30 January 2021

National Identity and Pre-Capitalist Europe

Mike Haynes and Ilya Afanaysev discuss the problems of understanding ‘national’ identity in pre-capitalist Europe

This discussion that follows began as a response to a challenge posted on Facebook which then developed into a set of private exchanges that seem worth making more widely available. The issue is how to understand the idea of national identity in the period before the rise of capitalism.

Mike Haynes is an historian who was a written widely on the modern history of capitalism and especially Russia.1He is currently trying to draw his ideas together for a book on the history of capitalism built around the role of states. Ilya Afanasyev is a medievalist historian, researching the concepts of nationhood and their discontents; more recently, he has been working on ‘dynasty’ as a ‘modern’ historical and political concept arising in the context of capitalist and colonialist hegemony.2

The exchange began with Haynes summarising some ideas and posing them as challenge for comment. Afanasyev was the only person to focus on the question of identity in pre-capitalist Europe. The exchanges developed from there.

Mike Haynes:  I began by wanting to write 2-3 pages on the history of the idea of the nation and its link to the idea of the ‘state’ for a chapter of a book I have been working on. I have now got 30-40,000 words! I am an economic and social historian – essentially of the period after 1750.  I am familiar with outlines of earlier history but I have never given it enough attention.

My argument, at the moment, (broadly following the ‘modernist approach) is that the idea of nation and national identity begins to emerge in Netherlands, British Isles, France from sixteenth century. It turns into nationalism in the late eighteenth century and the national model is then generalised. In Russia (as elsewhere), at least at the top, the modern idea of a Russian nation develops very quickly from say 1800 to 1830s but it takes much longer to sink roots and never does so as consistently as some western ideas of nation.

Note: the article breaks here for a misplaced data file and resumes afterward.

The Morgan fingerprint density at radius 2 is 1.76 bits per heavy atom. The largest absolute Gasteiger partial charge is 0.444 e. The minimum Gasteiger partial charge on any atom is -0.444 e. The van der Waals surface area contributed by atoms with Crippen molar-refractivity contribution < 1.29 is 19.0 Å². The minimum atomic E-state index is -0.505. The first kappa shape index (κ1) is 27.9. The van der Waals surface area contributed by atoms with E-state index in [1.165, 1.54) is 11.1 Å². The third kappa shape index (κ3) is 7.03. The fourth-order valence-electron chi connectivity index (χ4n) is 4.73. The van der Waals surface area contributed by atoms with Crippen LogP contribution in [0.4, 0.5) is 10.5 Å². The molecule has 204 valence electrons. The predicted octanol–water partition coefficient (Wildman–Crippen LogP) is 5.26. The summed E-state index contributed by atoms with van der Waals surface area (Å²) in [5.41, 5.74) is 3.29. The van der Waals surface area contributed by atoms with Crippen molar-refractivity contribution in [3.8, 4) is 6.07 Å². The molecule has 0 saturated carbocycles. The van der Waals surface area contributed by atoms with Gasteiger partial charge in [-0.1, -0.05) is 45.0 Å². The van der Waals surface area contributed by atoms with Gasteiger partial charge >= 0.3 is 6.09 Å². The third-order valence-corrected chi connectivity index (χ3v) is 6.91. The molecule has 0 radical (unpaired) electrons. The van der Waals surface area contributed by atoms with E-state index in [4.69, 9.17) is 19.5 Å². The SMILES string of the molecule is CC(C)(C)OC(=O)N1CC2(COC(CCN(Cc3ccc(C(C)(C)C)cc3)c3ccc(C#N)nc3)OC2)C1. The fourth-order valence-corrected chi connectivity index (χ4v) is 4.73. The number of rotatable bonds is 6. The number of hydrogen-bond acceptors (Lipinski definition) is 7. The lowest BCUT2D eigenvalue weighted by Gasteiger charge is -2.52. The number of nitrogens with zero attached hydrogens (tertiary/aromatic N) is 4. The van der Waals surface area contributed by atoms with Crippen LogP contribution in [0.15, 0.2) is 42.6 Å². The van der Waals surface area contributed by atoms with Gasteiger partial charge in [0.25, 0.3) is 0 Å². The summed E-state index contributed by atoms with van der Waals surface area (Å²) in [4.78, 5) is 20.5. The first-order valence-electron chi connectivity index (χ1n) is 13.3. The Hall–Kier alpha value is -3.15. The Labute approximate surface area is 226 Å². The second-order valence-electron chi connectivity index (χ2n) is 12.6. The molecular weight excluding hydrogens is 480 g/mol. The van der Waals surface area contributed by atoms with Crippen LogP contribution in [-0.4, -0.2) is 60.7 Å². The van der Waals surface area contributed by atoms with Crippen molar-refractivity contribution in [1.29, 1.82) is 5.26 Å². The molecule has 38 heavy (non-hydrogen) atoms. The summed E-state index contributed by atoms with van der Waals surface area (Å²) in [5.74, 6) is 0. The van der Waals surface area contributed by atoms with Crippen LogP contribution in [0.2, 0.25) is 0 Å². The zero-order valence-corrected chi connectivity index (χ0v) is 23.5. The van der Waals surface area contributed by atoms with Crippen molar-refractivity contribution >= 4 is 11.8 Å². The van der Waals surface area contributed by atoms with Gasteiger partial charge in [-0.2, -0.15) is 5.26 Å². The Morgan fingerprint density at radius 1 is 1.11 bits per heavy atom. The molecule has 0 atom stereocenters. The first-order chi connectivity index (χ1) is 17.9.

This is not at all new but I am trying to work through it so I can see the mechanisms more clearly.3 I have yet to achieve originality and probably never well but clarity would be a good gain. Below is a crude diagram that I am working with at the moment.

Structural Elements Explaining Development of National Identities and lack of them in Medieval Times


If this is correct, then much of the earlier history that is built around the idea of the ‘nation-state’ or even the ‘proto-nation-state’ is wrong. The trick of national history writing for the most advanced ‘nation-states’ is to give the impression that these ‘countries’ have always existed rather than being modern creations. Something as simple as pushing back the naming areas of land and the peoples on them further than is really justified creates a false sense of continuity.

Any comments on the following would be helpful.

1. Often (always?) it seems names start as geographical expressions loosely linked to peoples and given to them by more powerful outsiders. They are then later appropriated internally and imposed back.

2. Britain derives from the Roman name for the province it ruled as part of the Roman Empire. We have no idea what the peoples of the islands called themselves or the lands they were on.  Similarly, during the Roman era, we do not know what concepts survived in non-Latin vernaculars.

3. The name England refers to name later Latin writers gave to the land of the AnglesIn the mid fifth century AD a series of population movements began of peoples from areas of modern-day Denmark and Germany to the land of modern-day England. We call these peoples the Angles, Jutes and Saxons etc. We do not know

(a) What these people called themselves?